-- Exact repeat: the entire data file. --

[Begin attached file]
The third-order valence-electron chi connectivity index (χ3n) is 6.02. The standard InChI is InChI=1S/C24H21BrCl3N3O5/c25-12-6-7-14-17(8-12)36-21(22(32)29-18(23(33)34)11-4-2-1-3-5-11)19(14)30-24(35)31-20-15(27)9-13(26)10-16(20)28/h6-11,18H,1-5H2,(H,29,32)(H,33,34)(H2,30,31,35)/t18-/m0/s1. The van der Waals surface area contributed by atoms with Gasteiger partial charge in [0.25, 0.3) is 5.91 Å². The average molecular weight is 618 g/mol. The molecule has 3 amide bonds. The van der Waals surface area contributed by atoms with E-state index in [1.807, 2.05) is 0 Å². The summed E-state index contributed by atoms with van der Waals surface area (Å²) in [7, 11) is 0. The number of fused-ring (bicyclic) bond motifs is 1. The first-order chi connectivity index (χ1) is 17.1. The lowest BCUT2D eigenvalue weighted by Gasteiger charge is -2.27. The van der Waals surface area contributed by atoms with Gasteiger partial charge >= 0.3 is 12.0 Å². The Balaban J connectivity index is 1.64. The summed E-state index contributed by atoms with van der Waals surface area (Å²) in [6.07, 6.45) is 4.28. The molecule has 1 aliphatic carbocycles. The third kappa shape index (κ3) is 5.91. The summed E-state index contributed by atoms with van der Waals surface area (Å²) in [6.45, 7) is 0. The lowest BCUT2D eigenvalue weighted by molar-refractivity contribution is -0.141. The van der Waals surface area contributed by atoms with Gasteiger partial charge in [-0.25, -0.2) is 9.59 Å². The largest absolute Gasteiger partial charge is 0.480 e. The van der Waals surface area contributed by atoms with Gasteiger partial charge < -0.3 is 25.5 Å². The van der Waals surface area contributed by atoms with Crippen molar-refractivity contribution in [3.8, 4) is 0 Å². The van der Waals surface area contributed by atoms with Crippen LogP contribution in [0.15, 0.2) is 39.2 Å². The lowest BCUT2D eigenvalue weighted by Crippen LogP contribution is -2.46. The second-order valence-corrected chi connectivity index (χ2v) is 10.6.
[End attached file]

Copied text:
The third-order valence-electron chi connectivity index (χ3n) is 6.02. The standard InChI is InChI=1S/C24H21BrCl3N3O5/c25-12-6-7-14-17(8-12)36-21(22(32)29-18(23(33)34)11-4-2-1-3-5-11)19(14)30-24(35)31-20-15(27)9-13(26)10-16(20)28/h6-11,18H,1-5H2,(H,29,32)(H,33,34)(H2,30,31,35)/t18-/m0/s1. The van der Waals surface area contributed by atoms with Gasteiger partial charge in [0.25, 0.3) is 5.91 Å². The average molecular weight is 618 g/mol. The molecule has 3 amide bonds. The van der Waals surface area contributed by atoms with E-state index in [1.807, 2.05) is 0 Å². The summed E-state index contributed by atoms with van der Waals surface area (Å²) in [7, 11) is 0. The number of fused-ring (bicyclic) bond motifs is 1. The first-order chi connectivity index (χ1) is 17.1. The lowest BCUT2D eigenvalue weighted by Gasteiger charge is -2.27. The van der Waals surface area contributed by atoms with Gasteiger partial charge >= 0.3 is 12.0 Å². The Balaban J connectivity index is 1.64. The summed E-state index contributed by atoms with van der Waals surface area (Å²) in [6.07, 6.45) is 4.28. The molecule has 1 aliphatic carbocycles. The third kappa shape index (κ3) is 5.91. The summed E-state index contributed by atoms with van der Waals surface area (Å²) in [6.45, 7) is 0. The lowest BCUT2D eigenvalue weighted by molar-refractivity contribution is -0.141. The van der Waals surface area contributed by atoms with Gasteiger partial charge in [-0.25, -0.2) is 9.59 Å². The largest absolute Gasteiger partial charge is 0.480 e. The van der Waals surface area contributed by atoms with Gasteiger partial charge < -0.3 is 25.5 Å². The van der Waals surface area contributed by atoms with Crippen molar-refractivity contribution in [3.8, 4) is 0 Å². The van der Waals surface area contributed by atoms with Crippen LogP contribution in [0.15, 0.2) is 39.2 Å². The lowest BCUT2D eigenvalue weighted by Crippen LogP contribution is -2.46. The second-order valence-corrected chi connectivity index (χ2v) is 10.6.